Councillors have approved a lower “eco” rating for offices on the ground floor of an eight-storey block of flats being built in Hove.
They agreed to relax the exacting green credentials after planning officials said that the demand for an “excellent” rating had been sought by mistake.
Work is under way on the building on a site which is almost half an acre in size in Davigdor Road, Hove. It was formerly the location of Hyde housing association’s local office.
The developer Martin Homes has taken over the project since it was granted planning permission by Brighton and Hove City Council more than three years ago.
After taking over the project, Martin Homes asked expert consultancy Delta Green Environmental Design, from Lewes, to help with sustainability measures.
Delta Green produced a report citing challenges in sourcing appropriate recycled building materials for the office area of the £22 million scheme.
As a result, the scheme would not be able to achieve an “excellent” rating – the second highest – under the Building Research Establishment Environmental Assessment Method (BREEAM) rating.
BREEAM is a widely recognised method for assessing sustainability in buildings, looking at energy, materials, waste, pollution and water.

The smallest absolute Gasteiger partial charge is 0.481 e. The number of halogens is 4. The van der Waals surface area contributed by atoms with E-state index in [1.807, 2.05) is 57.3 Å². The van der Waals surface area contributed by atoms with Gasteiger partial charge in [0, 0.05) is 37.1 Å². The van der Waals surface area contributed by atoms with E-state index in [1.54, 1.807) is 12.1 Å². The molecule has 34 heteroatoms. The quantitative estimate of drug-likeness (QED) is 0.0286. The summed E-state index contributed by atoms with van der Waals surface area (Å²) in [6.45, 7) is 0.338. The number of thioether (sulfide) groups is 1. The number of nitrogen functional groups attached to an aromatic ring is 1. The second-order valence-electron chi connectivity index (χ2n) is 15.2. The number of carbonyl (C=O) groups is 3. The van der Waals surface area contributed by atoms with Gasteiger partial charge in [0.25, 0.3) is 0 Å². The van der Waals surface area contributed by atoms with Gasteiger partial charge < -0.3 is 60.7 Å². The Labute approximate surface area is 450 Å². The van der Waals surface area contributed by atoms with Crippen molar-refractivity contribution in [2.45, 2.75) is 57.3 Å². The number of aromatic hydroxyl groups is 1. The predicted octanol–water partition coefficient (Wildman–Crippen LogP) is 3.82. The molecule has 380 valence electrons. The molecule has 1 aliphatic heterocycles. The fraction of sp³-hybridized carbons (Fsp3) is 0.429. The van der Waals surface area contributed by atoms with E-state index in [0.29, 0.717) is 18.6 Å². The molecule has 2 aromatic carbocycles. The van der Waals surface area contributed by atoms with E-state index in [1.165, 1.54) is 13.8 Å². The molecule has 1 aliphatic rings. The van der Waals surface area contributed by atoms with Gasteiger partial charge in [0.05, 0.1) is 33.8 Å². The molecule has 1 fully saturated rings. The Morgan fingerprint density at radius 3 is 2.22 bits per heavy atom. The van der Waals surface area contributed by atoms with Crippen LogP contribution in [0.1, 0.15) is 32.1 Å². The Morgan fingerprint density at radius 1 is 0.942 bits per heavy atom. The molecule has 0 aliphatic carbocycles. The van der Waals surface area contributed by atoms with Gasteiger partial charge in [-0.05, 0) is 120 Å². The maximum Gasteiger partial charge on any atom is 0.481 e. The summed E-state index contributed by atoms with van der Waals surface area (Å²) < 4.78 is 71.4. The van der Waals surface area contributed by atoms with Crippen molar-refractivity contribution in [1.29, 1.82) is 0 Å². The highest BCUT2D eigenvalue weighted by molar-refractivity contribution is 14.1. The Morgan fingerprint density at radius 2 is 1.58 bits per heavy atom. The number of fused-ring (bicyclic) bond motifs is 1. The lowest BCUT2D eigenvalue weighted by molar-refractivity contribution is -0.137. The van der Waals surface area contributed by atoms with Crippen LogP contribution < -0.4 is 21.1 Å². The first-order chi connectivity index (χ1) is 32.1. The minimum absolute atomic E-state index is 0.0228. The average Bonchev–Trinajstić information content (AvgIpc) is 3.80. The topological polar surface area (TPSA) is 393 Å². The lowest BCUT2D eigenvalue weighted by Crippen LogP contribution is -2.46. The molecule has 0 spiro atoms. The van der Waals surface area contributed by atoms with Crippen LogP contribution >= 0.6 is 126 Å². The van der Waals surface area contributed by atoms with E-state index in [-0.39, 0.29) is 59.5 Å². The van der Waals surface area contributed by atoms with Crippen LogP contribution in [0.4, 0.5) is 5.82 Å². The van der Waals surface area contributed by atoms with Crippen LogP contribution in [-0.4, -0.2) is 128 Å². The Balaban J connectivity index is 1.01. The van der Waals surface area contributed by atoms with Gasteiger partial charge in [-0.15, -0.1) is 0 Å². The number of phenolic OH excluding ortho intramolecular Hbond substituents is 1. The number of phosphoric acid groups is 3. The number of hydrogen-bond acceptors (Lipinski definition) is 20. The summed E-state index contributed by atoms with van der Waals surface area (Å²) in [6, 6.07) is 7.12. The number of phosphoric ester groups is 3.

Martin Homes applied to the council for permission to build the offices with a “very good” rating – the next highest – because it was the right way to override the previous “unrealistic” decision.
Labour councillor Clare Moonan spoke out at a meeting of the council’s Planning Committee at Hove Town Hall yesterday (Wednesday 5 October).
Councillor Moonan said that the committee’s decision in this case should be considered an exception, adding: “It does concern me that we’re giving out signals that planning expects excellent and you build to very good and get away with it.
“Is this the thin end of the wedge and very good becomes good and good becomes average, etc?
“That really concerns me because we should always, as a city, be aspiring to excellence.
“It sounds like, in this case, there is confusion. I would want to give a strong signal that this is a real exception.”
Green councillor Leo Littman, who chairs the Planning Committee, asked about the requirement for an “excellent” rating for the new offices. He was told that it had been included in error.
And if the scheme for 52 flats and the ground-floor offices continued as planned, the project would still comfortably achieve the “very good” rating.
Councillor Littman said that, having checked the regulations, planners could only require a “very good” rating for the offices.
He said: “This is not a backslide. This is the correction of an error. Under only these circumstances am I happy to support this.”
The committee unanimously voted to approve the change in conditions for the offices which are being built for the global exhibition business Imex which is based in Hove.
Imex wanted new premises so that it could take on 30 more staff in addition to the 60 staff already working for the company when planning permission was granted in 2019.
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